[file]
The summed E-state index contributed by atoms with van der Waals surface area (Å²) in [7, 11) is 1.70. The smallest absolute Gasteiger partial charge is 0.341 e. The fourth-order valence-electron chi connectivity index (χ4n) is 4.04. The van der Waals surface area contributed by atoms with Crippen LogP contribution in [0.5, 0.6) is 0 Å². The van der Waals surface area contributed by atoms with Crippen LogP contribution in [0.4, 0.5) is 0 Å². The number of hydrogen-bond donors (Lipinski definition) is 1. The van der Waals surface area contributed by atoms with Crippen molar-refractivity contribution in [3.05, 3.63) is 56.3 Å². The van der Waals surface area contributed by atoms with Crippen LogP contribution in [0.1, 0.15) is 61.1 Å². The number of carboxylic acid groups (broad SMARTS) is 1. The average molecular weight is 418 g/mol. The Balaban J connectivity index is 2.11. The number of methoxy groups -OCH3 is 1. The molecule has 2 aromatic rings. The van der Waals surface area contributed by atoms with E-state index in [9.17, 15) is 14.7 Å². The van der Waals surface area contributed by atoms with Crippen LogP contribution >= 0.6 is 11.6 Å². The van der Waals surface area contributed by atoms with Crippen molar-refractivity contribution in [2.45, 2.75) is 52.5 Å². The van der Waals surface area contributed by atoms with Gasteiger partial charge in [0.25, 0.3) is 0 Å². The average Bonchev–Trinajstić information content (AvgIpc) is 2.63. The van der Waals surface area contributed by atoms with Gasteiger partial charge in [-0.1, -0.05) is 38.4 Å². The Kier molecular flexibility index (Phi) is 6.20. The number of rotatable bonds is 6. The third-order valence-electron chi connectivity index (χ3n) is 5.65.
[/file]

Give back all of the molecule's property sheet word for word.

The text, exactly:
The summed E-state index contributed by atoms with van der Waals surface area (Å²) in [7, 11) is 1.70. The smallest absolute Gasteiger partial charge is 0.341 e. The fourth-order valence-electron chi connectivity index (χ4n) is 4.04. The van der Waals surface area contributed by atoms with Crippen LogP contribution in [0.5, 0.6) is 0 Å². The van der Waals surface area contributed by atoms with Crippen LogP contribution in [0.4, 0.5) is 0 Å². The number of hydrogen-bond donors (Lipinski definition) is 1. The van der Waals surface area contributed by atoms with Crippen molar-refractivity contribution in [3.05, 3.63) is 56.3 Å². The van der Waals surface area contributed by atoms with Crippen LogP contribution in [0.1, 0.15) is 61.1 Å². The number of carboxylic acid groups (broad SMARTS) is 1. The average molecular weight is 418 g/mol. The Balaban J connectivity index is 2.11. The number of methoxy groups -OCH3 is 1. The molecule has 2 aromatic rings. The van der Waals surface area contributed by atoms with E-state index in [9.17, 15) is 14.7 Å². The van der Waals surface area contributed by atoms with Crippen LogP contribution >= 0.6 is 11.6 Å². The van der Waals surface area contributed by atoms with Crippen molar-refractivity contribution in [2.45, 2.75) is 52.5 Å². The van der Waals surface area contributed by atoms with Gasteiger partial charge in [0.25, 0.3) is 0 Å². The average Bonchev–Trinajstić information content (AvgIpc) is 2.63. The van der Waals surface area contributed by atoms with Gasteiger partial charge in [-0.1, -0.05) is 38.4 Å². The Kier molecular flexibility index (Phi) is 6.20. The number of rotatable bonds is 6. The third-order valence-electron chi connectivity index (χ3n) is 5.65.